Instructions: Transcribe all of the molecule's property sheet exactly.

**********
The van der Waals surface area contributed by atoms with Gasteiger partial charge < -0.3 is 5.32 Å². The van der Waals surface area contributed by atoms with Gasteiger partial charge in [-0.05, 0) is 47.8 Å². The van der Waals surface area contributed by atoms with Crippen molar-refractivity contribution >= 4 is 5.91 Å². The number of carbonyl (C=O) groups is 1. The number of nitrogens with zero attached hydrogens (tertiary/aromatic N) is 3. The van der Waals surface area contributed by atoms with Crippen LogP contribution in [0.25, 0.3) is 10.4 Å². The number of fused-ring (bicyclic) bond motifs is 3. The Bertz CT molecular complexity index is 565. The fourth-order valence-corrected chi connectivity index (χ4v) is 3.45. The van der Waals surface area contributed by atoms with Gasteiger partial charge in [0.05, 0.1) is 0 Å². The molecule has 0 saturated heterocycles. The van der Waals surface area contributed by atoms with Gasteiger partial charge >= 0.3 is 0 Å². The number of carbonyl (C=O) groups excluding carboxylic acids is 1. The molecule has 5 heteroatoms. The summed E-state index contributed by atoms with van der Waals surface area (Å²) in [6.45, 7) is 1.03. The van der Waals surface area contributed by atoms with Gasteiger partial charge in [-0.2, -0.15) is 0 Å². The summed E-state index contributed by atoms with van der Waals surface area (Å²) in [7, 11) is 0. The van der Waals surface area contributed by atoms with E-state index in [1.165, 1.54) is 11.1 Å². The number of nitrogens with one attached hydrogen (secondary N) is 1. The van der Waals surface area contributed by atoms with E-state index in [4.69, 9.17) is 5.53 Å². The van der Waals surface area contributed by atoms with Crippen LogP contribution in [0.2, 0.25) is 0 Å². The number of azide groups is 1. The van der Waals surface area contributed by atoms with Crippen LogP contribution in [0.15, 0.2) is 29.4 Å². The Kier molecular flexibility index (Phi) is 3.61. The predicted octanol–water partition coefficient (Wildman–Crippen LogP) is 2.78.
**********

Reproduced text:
The van der Waals surface area contributed by atoms with Gasteiger partial charge < -0.3 is 5.32 Å². The van der Waals surface area contributed by atoms with Gasteiger partial charge in [-0.05, 0) is 47.8 Å². The van der Waals surface area contributed by atoms with Crippen molar-refractivity contribution >= 4 is 5.91 Å². The number of carbonyl (C=O) groups is 1. The number of nitrogens with zero attached hydrogens (tertiary/aromatic N) is 3. The van der Waals surface area contributed by atoms with Crippen LogP contribution in [0.25, 0.3) is 10.4 Å². The number of fused-ring (bicyclic) bond motifs is 3. The Bertz CT molecular complexity index is 565. The fourth-order valence-corrected chi connectivity index (χ4v) is 3.45. The van der Waals surface area contributed by atoms with Gasteiger partial charge in [0.05, 0.1) is 0 Å². The molecule has 0 saturated heterocycles. The van der Waals surface area contributed by atoms with Gasteiger partial charge >= 0.3 is 0 Å². The number of carbonyl (C=O) groups excluding carboxylic acids is 1. The molecule has 5 heteroatoms. The summed E-state index contributed by atoms with van der Waals surface area (Å²) in [6.45, 7) is 1.03. The van der Waals surface area contributed by atoms with Gasteiger partial charge in [-0.2, -0.15) is 0 Å². The summed E-state index contributed by atoms with van der Waals surface area (Å²) in [7, 11) is 0. The van der Waals surface area contributed by atoms with E-state index in [1.165, 1.54) is 11.1 Å². The number of nitrogens with one attached hydrogen (secondary N) is 1. The van der Waals surface area contributed by atoms with E-state index in [4.69, 9.17) is 5.53 Å². The van der Waals surface area contributed by atoms with Crippen LogP contribution in [0.2, 0.25) is 0 Å². The number of azide groups is 1. The van der Waals surface area contributed by atoms with Crippen LogP contribution in [0.15, 0.2) is 29.4 Å². The Kier molecular flexibility index (Phi) is 3.61. The predicted octanol–water partition coefficient (Wildman–Crippen LogP) is 2.78.